Jason Aldean defended his song “Try That in a Small Town” in Massachusetts over the weekend, comparing the tune’s ethos to Bostonians who came together following the Boston Marathon bombings.

Aldean was playing Saturday at the Xfinity Center in Mansfield, about 40 miles south of where the terrorist attack occurred on April 15, 2013, when he made the “Small Town”-to-Boston comparison.

The song, and particularly its video, which has been pulled off Country Music Television, has come under fire as hostile toward civil rights and city dwellers.

Aldean told fans he thought “Small Town” was “a really cool song” with a message that’s been “overshadowed by all the bulls—.”

“I was lying in bed last night and I was thinking to myself, you guys would get this better than anybody, right? Because I remember a time, I think it was April 2013, when the Boston Marathon bombings happened, you guys remember this right?” he asked the audience.

“The last time that happened was a whole, not a small town, a big-ass town came together, no matter your color, no matter anything. No matter if you’re anything. The whole country and especially Boston came together to find” the people responsible for the bombings.

Bombs made from pressure cookers were planted at the finish line by brothers Tamerlan and Dzhokhar Tsarnaev, supporters of Chechen independence, killing three people and injuring more than 260.

The fatally wounded were Boston University grad student Lu Lingzi, 23; restaurant manager Krystle Campbell, 29; and 8-year-old Martin Richard, who was watching the marathon with his family.

The older brother, Tamerlan, 26, died days after the bombing from injuries suffered in a shootout with police and when Dzhokhar ran him over in his escape. Dzhokhar, 19 at the time, was captured hours later hiding in a backyard in Watertown.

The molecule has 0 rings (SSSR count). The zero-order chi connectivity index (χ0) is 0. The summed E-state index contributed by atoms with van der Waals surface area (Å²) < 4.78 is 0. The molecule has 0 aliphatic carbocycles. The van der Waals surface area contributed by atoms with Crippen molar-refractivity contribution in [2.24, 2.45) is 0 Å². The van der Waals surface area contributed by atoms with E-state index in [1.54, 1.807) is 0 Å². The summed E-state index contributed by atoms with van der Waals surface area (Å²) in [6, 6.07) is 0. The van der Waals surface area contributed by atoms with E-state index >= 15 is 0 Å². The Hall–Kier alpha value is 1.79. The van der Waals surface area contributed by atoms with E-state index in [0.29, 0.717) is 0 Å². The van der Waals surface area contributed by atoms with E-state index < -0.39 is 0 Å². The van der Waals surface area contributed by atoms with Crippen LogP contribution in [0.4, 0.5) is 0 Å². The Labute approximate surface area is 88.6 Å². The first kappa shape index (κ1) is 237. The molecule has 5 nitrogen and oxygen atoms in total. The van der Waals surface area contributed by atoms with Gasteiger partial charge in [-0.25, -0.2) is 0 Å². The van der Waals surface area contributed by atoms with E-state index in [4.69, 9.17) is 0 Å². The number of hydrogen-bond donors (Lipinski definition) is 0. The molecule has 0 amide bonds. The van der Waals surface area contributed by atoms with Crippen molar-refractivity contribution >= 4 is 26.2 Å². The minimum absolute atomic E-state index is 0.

“And anybody, any of you guys that would’ve found those guys before the cops did, I know you guys from Boston, and you guys would’ve beat the s— out of them, either one of ‘em,” Aldean told the crowd Saturday. 

“And I’ve been trying to say, this is not about race, it’s about people getting their s— together and acting right, acting like you’ve got some common sense.”

Dzhokhar Tsarnaev, now 30, was convicted on all 30 counts against him and was sentenced to death. Defense lawyers are appealing that punishment.

Peter Norden, who had two nephews lose legs in the attack, said he doesn’t believe Aldean’s song had any ill intent.

“I don’t have any problem using that (the 2013 attack) as an example (of a rallying community),” Norden, 60, told NBC News on Monday.

“I didn’t take offense to it at all. If I would have taken offense to a song like that, then why wouldn’t I take offense to some of the songs that really degrade women?”

Others with Boston-related social media feeds were not as forgiving.

“Mansfield, Massachusetts is also quite far from Boston. This guy is a hack of a songwriter, trying to make himself relevant,” one netizen wrote.

“I wonder if Jason Aldean would dare say this to Martin Richard’s family, who run an organization that promotes peace and nonviolence.”